“I’ve come to realize that the ancient cultures, the original cultures, which account for 95 percent of human time on Earth, were gender-balanced and balanced with nature. If it happened before, it can happen again. The Native American cultures were probably the inspiration for the suffragist movement, for instance. To understand that for 95 percent of human history it was different is very helpful to me in believing that it can be different in the future.”
“If we’re by ourselves we come to feel crazy and alone. We need to make alternate families of small groups of women who support each other, talk to each other regularly, can speak their truths and their experiences and find they’re not alone in them, that other women have them, too. It makes such a huge difference.”
Next page: The message Gloria would most want to instill in young girls.
(What message would you most want to instill in young girls?“) That each of them is already a unique and valuable person when she’s born; every human being is. Inside each of us is a unique person resulting from millennia of environment and heredity combined in a way that could never happen again and could never have happened before. We aren’t blank slates, but we are also communal creatures who are born before our brains are fully developed, so we’re very sensitive to our environment. The question is: How to find the support and the circumstances that allow you to express what’s inside you?”
“We have to realize that young women’s activism won’t look exactly like ours because they’ve had different experiences, which is a good thing. One example would be safe and legal abortion, though many also recognize the threat to it, it’s hard for them to imagine a world without it — but they’re mad as hell that there’s no comprehensive sex education, that the morning after pill is in contention, that pharmacists can just on a personal whim refuse to fill their prescriptions. They’re angry about all of that. We all get radicalized by what affects us. Actually, younger women, just by the measure of public opinions polls, are more likely to support feminist issues than older women are.”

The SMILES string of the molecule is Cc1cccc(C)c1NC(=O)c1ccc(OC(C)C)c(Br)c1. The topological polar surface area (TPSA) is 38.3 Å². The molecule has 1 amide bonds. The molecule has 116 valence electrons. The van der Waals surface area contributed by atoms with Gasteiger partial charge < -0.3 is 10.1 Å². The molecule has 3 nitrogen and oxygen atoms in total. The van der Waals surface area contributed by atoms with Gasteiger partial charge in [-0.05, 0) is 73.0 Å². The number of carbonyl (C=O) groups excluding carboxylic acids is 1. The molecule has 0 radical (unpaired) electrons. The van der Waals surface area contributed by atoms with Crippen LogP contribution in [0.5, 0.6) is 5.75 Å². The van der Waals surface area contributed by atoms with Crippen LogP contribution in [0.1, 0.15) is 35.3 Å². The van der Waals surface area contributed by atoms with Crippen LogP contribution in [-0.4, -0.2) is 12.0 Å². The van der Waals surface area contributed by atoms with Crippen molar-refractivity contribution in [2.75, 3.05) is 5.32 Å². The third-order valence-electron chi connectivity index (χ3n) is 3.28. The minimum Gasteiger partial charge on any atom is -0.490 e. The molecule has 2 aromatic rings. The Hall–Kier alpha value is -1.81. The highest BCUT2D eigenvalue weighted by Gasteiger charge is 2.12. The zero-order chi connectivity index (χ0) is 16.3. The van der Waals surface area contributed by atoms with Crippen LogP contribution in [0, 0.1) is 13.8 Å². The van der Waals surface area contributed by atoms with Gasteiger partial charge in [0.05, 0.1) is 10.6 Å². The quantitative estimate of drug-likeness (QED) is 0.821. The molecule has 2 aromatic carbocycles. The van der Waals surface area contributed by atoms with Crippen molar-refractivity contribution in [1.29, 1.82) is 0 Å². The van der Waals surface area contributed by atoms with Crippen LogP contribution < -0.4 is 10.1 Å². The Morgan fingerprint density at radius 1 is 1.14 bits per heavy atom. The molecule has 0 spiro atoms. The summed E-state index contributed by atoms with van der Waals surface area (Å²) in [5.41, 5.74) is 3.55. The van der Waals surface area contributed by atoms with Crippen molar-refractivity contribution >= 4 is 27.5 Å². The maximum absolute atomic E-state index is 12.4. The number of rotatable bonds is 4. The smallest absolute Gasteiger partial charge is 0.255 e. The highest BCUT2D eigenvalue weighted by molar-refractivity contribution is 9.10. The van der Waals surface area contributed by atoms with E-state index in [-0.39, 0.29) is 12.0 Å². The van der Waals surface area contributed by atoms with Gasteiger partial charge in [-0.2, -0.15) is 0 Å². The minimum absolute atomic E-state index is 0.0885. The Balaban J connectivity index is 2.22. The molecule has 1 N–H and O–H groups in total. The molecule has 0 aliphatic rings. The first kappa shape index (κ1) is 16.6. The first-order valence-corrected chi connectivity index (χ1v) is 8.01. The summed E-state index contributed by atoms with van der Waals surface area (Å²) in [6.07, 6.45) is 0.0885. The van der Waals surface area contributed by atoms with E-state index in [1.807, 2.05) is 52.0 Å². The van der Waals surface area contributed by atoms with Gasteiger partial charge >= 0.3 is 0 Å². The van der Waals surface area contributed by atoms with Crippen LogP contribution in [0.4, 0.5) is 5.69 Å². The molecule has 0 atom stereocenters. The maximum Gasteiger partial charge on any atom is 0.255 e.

“The source of all my energy is other people, mostly women, but some men, too. I’m very lucky because I can work full time at what I love and care about, so I am constantly able to talk to people who care about similar things. It’s much more difficult for women who are in families that oppose them, who are in offices that ridicule them. I have a community wherever I go.”
“First of all, change is like a house: you can’t build it from the top down, only from the bottom up. Whatever small change we make will be like a pebble in a pond. It will reverberate outward. We’re meant to be active and contribute to the world. What’s the alternative? Just sitting there and wondering, ‘Oh, if I had just done this, maybe…’ Ive learned only one thing: no matter how hard it is to do it, it’s harder not to do it. Then you’re stuck with wondering, ‘What if I had said…? What if I had done…?”
“I just do the best I can and try to make some balance between what needs doing and what I can uniquely do.”
“We’re changing ourselves to fit the world instead of changing the world to fit women.”
“It would help not to treat age as if it were any less of a pleasure than it was when we were six and saying, ‘I’m six and a half.’ You know, we could be saying, I’m fifty and a half’ and say it with joy. Each age is different and has different discoveries and pleasures.”
Next page: Gloria’s life philosophy and wish for children of the future.
(What is your life philosophy?) “Some people live in the past, some people live in the present, which is probably the most rewarding, and some people live in the future. I live in the future, so I am always thinking, ‘What if?’ or ’This could be’ or ‘This could change’ or trying to understand why something happens. The great joy to me is that moment–that ‘aha!–when you think, ‘Oh, that’s why!’ That excitement and pleasure in realizing why something is happening, how it could be different, that definitely keeps me going.”
(What is your wish for the children of the future?“) The localization of everything. So there’s no more violence in our families than we want to see in the world. So that we are eating locally instead of eating meals that have traveled for a thousand miles. So that the microcosm is what we wish the macrocosm to be.”
(Are you optimistic?) “Yes, I’m optimistic. But I also know nothing will happen automatically. Change depends on what you and I do every day.”
Gloria: In Her Own Words premieres Monday, August 15th ( 9-10pm ET/PT) on HBO. To watch the trailer for the film or find out more about ways you can participate in the In Your Own Words campaign visit http://womensmediacenter.com/blog/gloria-steinem/. You can also visit Gloria’s web site at http://www.gloriasteinem.com